The move hasn’t surprised many in the Canadian auto care space.
O’Reilly has been expanding outside of the U.S., particularly into Latin America, noted Kumar Saha, U.S. vice president and Canadian managing director of global automotive data firm Eucon.
“The northward expansion also make sense,” he said “So not surprised. But it’s very interesting news.”
“I think it’s a brilliant move,” said Joe Mercanti, a long-time industry executive and now AIA Canada ambassador.
He pointed out that O’Reilly was also an Auto Value member, so the leadership of both companies ties back to that relationship.
One industry expert zeroed in on Vast-Auto president and CEO Mauro Cifelli’s statement about accelerating “our expansion throughout Canada.” That points to national aspirations, one that will receive a significant boost through the deal.
“If I had a crystal ball, I could foresee Del Vasto Group taking their O’Reilly lottery winnings and purchasing the Carquest-only entity, with a future promise from O’Reilly’s and possibly additional financial support to absorb the entity,” an anonymous source told Auto Service World. He was granted anonymity due to relationships in the industry and the ability to speak freely.
O’Reilly was founded in 1957 and is one of the biggest specialty retailers of automotive aftermarket parts, tools, supplies, equipment and accessories in the U.S. It serves both the do-it-yourself and professional service provider markets.
This is something that differs from Vast-Auto’s way of doing business, which is primarily wholesale.
“The current Vast platform does not fit O’Reilly’s platform as O’Reilly’s is more of a Lordco-type business — all corporate stores with a near 50-50 split retail/wholesale base,” the anonymous source said.
This is something Saha pointed to as well, a similar position NAPA was in when it acquired UAP. He wondered if O’Reilly would push for more retail focus once the deal is complete. “The Canadian market … is also very, very traditional. It doesn’t truly have a retail-oriented market as they have in the U.S.”
“The entry into Canada via Vast is just a springboard which will change the face of our current aftermarket.”
Springboard to Canada
Many American companies view Canada as a viable expansion opportunity, even if it’s one-tenth of its size. However, for many, Quebec is an issue — a different market with different rules, a different language and a different way of doing things.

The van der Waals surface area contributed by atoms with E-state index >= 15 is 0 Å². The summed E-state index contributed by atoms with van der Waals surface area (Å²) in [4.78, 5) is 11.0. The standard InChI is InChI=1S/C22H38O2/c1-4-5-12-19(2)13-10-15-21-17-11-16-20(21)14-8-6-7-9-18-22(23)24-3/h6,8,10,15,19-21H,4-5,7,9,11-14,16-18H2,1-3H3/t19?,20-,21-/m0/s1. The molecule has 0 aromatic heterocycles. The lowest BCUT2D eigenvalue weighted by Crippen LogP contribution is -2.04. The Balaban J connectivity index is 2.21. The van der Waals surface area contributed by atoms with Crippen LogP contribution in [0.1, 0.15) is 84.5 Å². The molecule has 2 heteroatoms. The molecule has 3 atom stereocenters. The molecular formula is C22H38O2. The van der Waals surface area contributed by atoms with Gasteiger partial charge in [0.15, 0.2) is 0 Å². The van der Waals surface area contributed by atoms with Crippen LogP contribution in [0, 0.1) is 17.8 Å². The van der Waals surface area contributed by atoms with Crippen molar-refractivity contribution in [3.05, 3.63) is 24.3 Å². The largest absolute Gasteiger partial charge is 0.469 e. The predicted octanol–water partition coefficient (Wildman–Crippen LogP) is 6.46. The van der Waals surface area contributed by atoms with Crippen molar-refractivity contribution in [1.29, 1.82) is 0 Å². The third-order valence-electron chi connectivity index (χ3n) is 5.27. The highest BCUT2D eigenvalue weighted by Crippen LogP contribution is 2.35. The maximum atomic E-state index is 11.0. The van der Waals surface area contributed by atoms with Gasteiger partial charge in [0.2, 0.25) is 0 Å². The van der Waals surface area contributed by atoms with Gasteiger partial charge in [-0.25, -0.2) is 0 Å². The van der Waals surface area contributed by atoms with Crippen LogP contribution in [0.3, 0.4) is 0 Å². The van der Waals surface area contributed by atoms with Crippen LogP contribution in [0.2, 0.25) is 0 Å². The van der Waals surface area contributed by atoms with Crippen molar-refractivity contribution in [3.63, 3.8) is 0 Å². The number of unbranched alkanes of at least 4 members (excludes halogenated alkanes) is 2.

“To get into Canada, for a U.S. company, the problem’s always been Quebec,” Mercanti told Auto Service World. “So buying a Quebec company, that gives you the base. And then you can grow west easier.”
Like Vast-Auto, UAP and Uni-Select are headquartered in Quebec.
“The entry into Canada via Vast is just a springboard which will change the face of our current aftermarket,” the anonymous source said. He also noted that many industry experts believe there’s only room for upwards of four major buying groups. So acquisition makes more sense than expanding into the country — but it could also signal further deals down the road.
“For a U.S. company, they need to enter via a traditional network,” he added. “And with Vast’s vision — perfect.”
Saha pointed to Target’s attempt to move into the Canadian market.
“There are always risks associated with expanding into the Canadian market and trying to set up their own footprint,” he noted. “This is a great way because you have an existing business and you have the relationships in the market.”
“We have a smaller footprint. The entire aftermarket business is now built on scale. And a lot of them are family-owned. Sometimes it just makes sense for the company to make the right deal.”
Loss of the Canadian touch?
So it’s another Canadian company being acquired by a U.S. firm.
“I guess it’s just the way things are going,” Saha said. “I mean, if you take the example of LKQ-Uni-Select and now this, I don’t think it’s surprising at all that some of the bigger retailers and entities that are in the U.S. and now want to flex their muscle across the Americas.”
Except for B.C.-based Lordco, all Canadian networks in Canada have ties to a U.S.-based buying group now.
“Lots of things up in the air for you to watch, but do know this: The aftermarket in Canada will have a face change in the next three to five years,” the anonymous source said.
But does it matter that these once-powerful Canadian brands are now American-owned? Mercanti doesn’t think so.
“I don’t think it matters. They were all related to a buying group that was U.S.-based,” he said, echoing the anonymous source’s point on the pre-existing U.S. relationships. “As long as you give a good product and good service, you’ll be OK.”
And it’s probably inevitable that more U.S. companies will find their way north of the border as Canadian companies don’t have the capacity to expand their footprint on their own.
“We have a smaller footprint. The entire aftermarket business is now built on scale,” Saha observed. “And a lot of them are family-owned. Sometimes it just makes sense for the company to make the right deal.”
And these acquisitions won’t stop any time soon. “Consolidation is part of [the business],” Mercanti said. It’s going to be interesting. It’s going to be really interesting to see what happens in the next couple of years.”